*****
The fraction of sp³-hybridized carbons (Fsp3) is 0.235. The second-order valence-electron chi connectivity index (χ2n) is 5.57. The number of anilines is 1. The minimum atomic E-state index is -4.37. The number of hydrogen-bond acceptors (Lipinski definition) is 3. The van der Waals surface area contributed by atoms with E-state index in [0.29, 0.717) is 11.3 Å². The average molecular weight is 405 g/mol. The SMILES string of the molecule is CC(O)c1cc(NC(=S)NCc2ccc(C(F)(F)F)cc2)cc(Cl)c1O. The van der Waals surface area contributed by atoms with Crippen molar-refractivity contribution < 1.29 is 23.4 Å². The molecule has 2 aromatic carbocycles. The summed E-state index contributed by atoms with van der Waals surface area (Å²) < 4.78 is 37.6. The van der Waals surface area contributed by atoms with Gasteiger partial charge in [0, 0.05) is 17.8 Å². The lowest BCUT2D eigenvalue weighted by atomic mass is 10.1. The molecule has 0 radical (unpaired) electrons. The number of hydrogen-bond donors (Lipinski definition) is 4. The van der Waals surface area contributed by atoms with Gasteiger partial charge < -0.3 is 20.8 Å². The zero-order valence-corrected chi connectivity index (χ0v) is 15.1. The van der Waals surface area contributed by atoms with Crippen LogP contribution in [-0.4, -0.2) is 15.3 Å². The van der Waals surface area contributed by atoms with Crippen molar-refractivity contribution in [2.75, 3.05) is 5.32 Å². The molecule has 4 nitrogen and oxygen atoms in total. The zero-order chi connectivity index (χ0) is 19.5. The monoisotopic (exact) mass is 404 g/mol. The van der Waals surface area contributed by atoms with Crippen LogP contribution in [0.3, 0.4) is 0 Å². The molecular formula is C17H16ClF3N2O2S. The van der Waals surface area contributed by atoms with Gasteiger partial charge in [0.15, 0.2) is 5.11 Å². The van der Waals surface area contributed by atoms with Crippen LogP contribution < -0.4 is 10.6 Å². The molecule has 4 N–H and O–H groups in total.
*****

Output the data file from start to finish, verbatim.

The fraction of sp³-hybridized carbons (Fsp3) is 0.235. The second-order valence-electron chi connectivity index (χ2n) is 5.57. The number of anilines is 1. The minimum atomic E-state index is -4.37. The number of hydrogen-bond acceptors (Lipinski definition) is 3. The van der Waals surface area contributed by atoms with E-state index in [0.29, 0.717) is 11.3 Å². The average molecular weight is 405 g/mol. The SMILES string of the molecule is CC(O)c1cc(NC(=S)NCc2ccc(C(F)(F)F)cc2)cc(Cl)c1O. The van der Waals surface area contributed by atoms with Crippen molar-refractivity contribution < 1.29 is 23.4 Å². The molecule has 2 aromatic carbocycles. The summed E-state index contributed by atoms with van der Waals surface area (Å²) < 4.78 is 37.6. The van der Waals surface area contributed by atoms with Gasteiger partial charge in [0, 0.05) is 17.8 Å². The lowest BCUT2D eigenvalue weighted by atomic mass is 10.1. The molecule has 0 radical (unpaired) electrons. The number of hydrogen-bond donors (Lipinski definition) is 4. The van der Waals surface area contributed by atoms with Gasteiger partial charge < -0.3 is 20.8 Å². The zero-order valence-corrected chi connectivity index (χ0v) is 15.1. The van der Waals surface area contributed by atoms with Crippen LogP contribution in [-0.4, -0.2) is 15.3 Å². The van der Waals surface area contributed by atoms with Crippen molar-refractivity contribution in [2.75, 3.05) is 5.32 Å². The molecule has 4 nitrogen and oxygen atoms in total. The zero-order chi connectivity index (χ0) is 19.5. The monoisotopic (exact) mass is 404 g/mol. The van der Waals surface area contributed by atoms with Crippen LogP contribution in [0.3, 0.4) is 0 Å². The molecular formula is C17H16ClF3N2O2S. The van der Waals surface area contributed by atoms with Gasteiger partial charge in [0.15, 0.2) is 5.11 Å². The van der Waals surface area contributed by atoms with Crippen LogP contribution < -0.4 is 10.6 Å². The molecule has 4 N–H and O–H groups in total.